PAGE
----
International Trade

At Long Last—A Presidential Permit for the Keystone XL

President Trump granted the permit necessary to complete the Keystone XL Pipeline. Traversing almost 1,200 miles between northern Alberta and refineries on the Texas gulf coast, the pipeline is expected to carry up to 830,000 barrels of crude oil daily. Other hurdles still remain for final completion, including approval by Nebraska’s Public Service Commission which is expected in September. However, this is a significant step.

Keystone XL approval has been far too long in coming. It is one of the most studied construction projects in U.S. history having undergone multiple federal reviews. Federal findings refute the arguments made by the pipeline’s opponents, which appear to be more symbolic than real. According to the State Department’s Environmental Impact Statements, the pipeline itself would have little to no impact on Canadian oil sand production rates or on global oil consumption. Even then, President Obama acknowledged that Keystone XL “… became a symbol too often used as a campaign cudgel by both parties rather than a serious policy matter,” conceding that construction would have little effect on climate change one way or the other. In contrast, the reasons to proceed with the Keystone XL are compelling and real.

The Keystone XL Pipeline is environmentally sound. The environmental impact statement released by the State Department in August 2011 observed that the Keystone XL will “have a degree of safety over any other typically constructed oil pipeline under current code and a degree of safety along the entire length of the pipeline system similar to that which is required in High consequence Areas.” And despite the controversy surrounding the project, the Keystone XL would add less than one percent of additional pipeline to the 180,000 miles of petroleum transmission pipeline currently traversing the nation. Not constructing the Keystone XL has forced producers to rely more heavily on older, less reliable pipelines and other modes of transport such as rail and barge. According to Platts Analytics, in 2016 an average of two to three trains daily were used to carry oil out of northern Alberta because of pipeline incapacity that the Keystone XL would rectify. Department of Transportation studies have determined that pipelines are the safest way to convey oil, a fact tragically underscored by train accidents involving oil transports.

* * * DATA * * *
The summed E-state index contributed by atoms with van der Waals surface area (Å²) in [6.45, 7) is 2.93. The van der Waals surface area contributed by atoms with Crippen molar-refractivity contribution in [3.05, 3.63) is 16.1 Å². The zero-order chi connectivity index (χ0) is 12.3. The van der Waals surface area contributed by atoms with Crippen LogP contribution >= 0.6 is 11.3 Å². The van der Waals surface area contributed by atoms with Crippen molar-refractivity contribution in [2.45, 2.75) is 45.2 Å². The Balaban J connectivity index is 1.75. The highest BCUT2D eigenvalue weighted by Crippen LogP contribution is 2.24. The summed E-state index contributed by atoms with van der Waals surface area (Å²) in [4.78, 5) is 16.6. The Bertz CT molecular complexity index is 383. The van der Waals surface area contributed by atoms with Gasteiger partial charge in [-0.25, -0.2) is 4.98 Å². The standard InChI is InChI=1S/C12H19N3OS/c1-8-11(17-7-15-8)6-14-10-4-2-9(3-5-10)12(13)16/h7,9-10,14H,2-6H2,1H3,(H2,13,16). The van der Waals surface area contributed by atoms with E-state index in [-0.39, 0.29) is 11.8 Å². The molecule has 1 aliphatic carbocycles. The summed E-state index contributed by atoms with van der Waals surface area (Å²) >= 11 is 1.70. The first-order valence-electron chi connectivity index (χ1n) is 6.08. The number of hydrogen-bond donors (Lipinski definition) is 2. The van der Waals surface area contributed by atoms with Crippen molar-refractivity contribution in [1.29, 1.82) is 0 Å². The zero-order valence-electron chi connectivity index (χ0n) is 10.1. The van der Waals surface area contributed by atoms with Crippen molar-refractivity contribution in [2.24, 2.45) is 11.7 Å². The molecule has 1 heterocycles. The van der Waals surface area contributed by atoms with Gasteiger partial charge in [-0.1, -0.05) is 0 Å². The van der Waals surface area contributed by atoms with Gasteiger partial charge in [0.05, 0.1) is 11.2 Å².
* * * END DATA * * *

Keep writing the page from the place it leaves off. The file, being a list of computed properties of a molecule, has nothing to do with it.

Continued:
Oil sands development is a reality, and Alberta will continue to develop it with or without the Keystone XL Pipeline as long as global oil prices are high enough to make production cost-effective. Fortunately, Canada is an excellent steward of the environment. Boreal forest land used for oil sands mining is reclaimed once mining operations have ceased, and Canada mitigates its carbon footprint by imposing a carbon cap, reinvesting revenues into alternative energy projects.

Canada, our second largest trading partner, has exhibited enormous patience and flexibility in seeing this process through. However relations were unnecessarily strained by the previous Administration’s refusal to issue a presidential permit despite Canadian acquiescence to numerous State Department demands. This back and forth over several years prompted the filing of a damages claim by TransCanada under the North Atlantic Free Trade Agreement (NAFTA). It is definitely not in the national interest to alienate a vital strategic ally over what are largely symbolic attempts to combat climate change.

ALEC applauds the issuing of the presidential permit and looks forward to Nebraska’s decision in the coming months. ALEC supported the completion of the Keystone XL early on as reflected in model policy here. ALEC has also led visits to the oil sands region so that state lawmakers could observe extraction operations and safety measures firsthand. Additional articles ALEC has published on the topic can be found here, here and here.


In Depth: International Trade

International trade creates and supports millions of American jobs that offer higher than average wages and drive economic growth. As a testament to the strength of American entrepreneurship, the vast majority of U.S. exporters are not large corporations but small to medium-sized enterprises. Those that doubt the power of global …

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